independantly, (s)he has assumed the Lord's qualities of Independence,
infinite ability, etc., and will suffer the consequences once the
illusion lapses, as it must.
Uddhaalaka says that just as the juices in the honey are not aware of
their separate existence, but merely identify with the honey, so are
all creatures unaware of their separate existence from the body, and
do identify with the body. Whereas the body is in-dwelt by a number of
abhimaani devas who run various functions of the body, the jiva
perceives only itself in the body, and thinks falsely that it is the
lord of its body. Until the soul realizes that it is completely
distinct from the body and is brought into Creation by the Lord, it is
bound to suffer the painful misery of ever-repeated births and deaths.
This second example also does not support the tat interpretation that
seeks to espouse unity ofjiva and Paramaatman -- note that Uddhaalaka
is saying that a soul _fails_to_realize_ its distinctiveness, just as
the juices in the honey fail to realize theirs, and that it must learn
to realize it.  So, this means that the juices in the honey _are_
distinct, even if we cannot tell them apart; it is not the case that
this is being used to justify abheda -- indeed, Uddhaalaka goes so far
as to give a stern warning to Shwetaketu, and by inference also to us,
that falsely perceiving unity with the Lord is going to keep us in the
cycle of births and deaths, and is going to cause us to suffer the
ignominy of births under low species.
At this point, Shwetaketu asks his father how it can be that he,
Shwetaketu, does not perceive that there is anyone residing in his
body but himself, and how can it be he comes to rest in the Lord? The
example given by Uddhaalaka is difficult, because he, Shwetaketu, is
living person, while the juices in the honey are not, and so how can
he understand that just as the juices come to together in the honey,
so also the jiva comes to rest in the Lord, during sleep and mukti?

The third example given is that of rivers, which flow either eastward
or westward, and reach the sea. Though they are born out of the sea
and reach it finally, they have their separate identity while flowing
on land.  Before they are brought out by Suurya and the clouds, they
are unable to distinguish themselves when in the sea.  Here,
Uddhaalaka gives an example where the abhimaani devas of the rivers
are not aware which of the water in the sea is theirs and which not,
but the Lord, acting through Suurya as Suurya-Naaraayana is aware, and
chooses the right river water out of the sea, and puts it back into
the river source. The jiva are not aware of the Lord's grace and
mercy, and do not realize the part His actions play, but they are
dependent on Him, and have to realize this fact. In this example also,
it is not possible to see abheda, as it is being pointed out that the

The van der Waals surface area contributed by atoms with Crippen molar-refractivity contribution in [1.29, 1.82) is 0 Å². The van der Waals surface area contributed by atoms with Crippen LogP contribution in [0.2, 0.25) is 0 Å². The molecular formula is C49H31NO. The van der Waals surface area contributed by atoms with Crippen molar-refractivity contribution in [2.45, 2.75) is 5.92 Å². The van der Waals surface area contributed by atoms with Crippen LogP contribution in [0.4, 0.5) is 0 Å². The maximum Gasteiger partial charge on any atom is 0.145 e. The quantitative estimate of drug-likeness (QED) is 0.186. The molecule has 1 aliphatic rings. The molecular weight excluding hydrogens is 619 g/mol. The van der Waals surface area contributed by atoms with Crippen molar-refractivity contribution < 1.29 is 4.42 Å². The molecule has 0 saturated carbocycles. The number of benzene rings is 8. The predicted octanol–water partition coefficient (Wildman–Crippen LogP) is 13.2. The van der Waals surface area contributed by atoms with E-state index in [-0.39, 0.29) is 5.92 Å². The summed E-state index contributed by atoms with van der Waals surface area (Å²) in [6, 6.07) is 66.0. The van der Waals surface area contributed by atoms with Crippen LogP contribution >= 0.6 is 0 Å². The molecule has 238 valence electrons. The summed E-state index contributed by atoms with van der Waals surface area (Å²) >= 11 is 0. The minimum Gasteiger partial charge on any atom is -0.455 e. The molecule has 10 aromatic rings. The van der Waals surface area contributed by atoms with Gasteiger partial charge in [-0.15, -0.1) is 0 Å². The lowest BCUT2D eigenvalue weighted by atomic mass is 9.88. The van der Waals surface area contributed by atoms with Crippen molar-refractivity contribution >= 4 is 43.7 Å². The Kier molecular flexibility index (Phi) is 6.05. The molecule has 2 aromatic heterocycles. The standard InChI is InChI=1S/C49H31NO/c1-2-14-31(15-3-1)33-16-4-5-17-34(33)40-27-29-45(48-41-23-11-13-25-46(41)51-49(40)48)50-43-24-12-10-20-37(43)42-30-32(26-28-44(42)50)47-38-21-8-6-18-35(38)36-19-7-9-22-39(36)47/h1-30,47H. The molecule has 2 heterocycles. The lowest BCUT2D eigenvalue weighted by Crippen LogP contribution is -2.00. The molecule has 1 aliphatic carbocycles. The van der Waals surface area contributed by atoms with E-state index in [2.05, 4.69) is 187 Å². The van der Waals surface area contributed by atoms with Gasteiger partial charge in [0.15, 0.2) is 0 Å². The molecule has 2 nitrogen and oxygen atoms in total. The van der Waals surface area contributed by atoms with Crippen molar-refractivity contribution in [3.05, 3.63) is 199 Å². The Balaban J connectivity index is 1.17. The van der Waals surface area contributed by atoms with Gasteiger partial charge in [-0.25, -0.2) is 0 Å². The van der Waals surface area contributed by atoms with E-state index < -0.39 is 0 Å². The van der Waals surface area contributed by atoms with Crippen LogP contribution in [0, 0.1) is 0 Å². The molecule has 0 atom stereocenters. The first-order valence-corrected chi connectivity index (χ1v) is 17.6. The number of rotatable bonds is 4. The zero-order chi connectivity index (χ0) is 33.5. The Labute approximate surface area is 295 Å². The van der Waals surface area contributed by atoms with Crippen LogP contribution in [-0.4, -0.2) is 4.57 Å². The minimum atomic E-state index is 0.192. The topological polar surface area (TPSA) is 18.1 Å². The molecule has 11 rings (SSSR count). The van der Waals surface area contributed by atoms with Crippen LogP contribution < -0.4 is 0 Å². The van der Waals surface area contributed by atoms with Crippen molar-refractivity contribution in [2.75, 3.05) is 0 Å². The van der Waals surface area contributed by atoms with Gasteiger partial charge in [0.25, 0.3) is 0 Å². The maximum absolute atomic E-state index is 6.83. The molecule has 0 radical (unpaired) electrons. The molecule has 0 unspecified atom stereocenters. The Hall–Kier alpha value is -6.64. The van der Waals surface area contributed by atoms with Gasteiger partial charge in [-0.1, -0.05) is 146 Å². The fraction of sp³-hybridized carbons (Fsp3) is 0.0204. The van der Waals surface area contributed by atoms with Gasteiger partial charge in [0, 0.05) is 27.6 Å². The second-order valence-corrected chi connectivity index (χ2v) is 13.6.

soul's not realizing that the Lord is present in his body is actually
an indicator of ignorance -- Uddhaalaka does not say that the river
water in the sea is not distinct; he implies it is, even tho the Lord
realizes it but the abhimaanis of the rivers themselves do not. The
example therefore does nothing to support the identity of soul and
Lord, and rules out the tat interpretation.
In the next example, we hear of a living tree, one that is inhabited
by a jiva. If any branch, leaf or other part of the tree is abandoned
by AtmA, it dries up. If the tree is injured at the root or at a
branch, causing sap or other juice to flow through the cut, it still
continues to live, getting water and nutrients from the ground, and
enjoying life. If the tree as a whole is abandoned by the AtmA, it
dies. Here, the words 'jiva' and 'AtmA' are used, which are taken to
mean the same thing, soul, in common literature and thinking. However,
in the scriptures 'AtmA' is a word that is used primarily to describe
the Lord (For example, the Kathopanishad's "Naivam AtmA pravachanena
labhyo... -- meaning "The Lord is not obtainable thru discourse ..."),
who is called so because he is responsible for life wherever it is
found.  In this example, we see that it is the Lord's grace whose
importance is being stated: the tree, or the jiva who mistakenly
believes that it is the only entity that inhabits the body of the
tree, and tries to enjoy life in ignorance of the Lord, is powerless
to act against Him.  Should the Lord choose to abandon any portion of
the tree body, that part dies, and the whole of the tree dies when the
Lord abandons it.  Here also, it is impossible to even conceive of
identity between soul and Lord, who are described as having such
vastly different properties.  This example illustrates that the
continued life of the soul in the body it inhabits is subject to the
will of the Lord, who is different from it.  The tree continues to
live and enjoy even when subjected to injury that causes loss of body
fluids, but dies immediately when the resident AtmA departs.
The fifth example given is that of the huge Nyagrodha (Hindi: Vata)
tree.  Shwetaketu was asked by his father to bring the fruit of the
tree, and to break it into parts. He was then asked what he saw. He
replied that he could see small bits. He was asked by Uddhaalaka to
divide the bits further, and again asked what he saw. He replied that
he saw even smaller particles. His father asked him to divide the
small particles, again, and asked him again what he saw.  This time,
he replied that he saw nothing at all. Uddhaalaka then said that the
mighty Nyagrodha tree arises out of that seemingly invisible particle.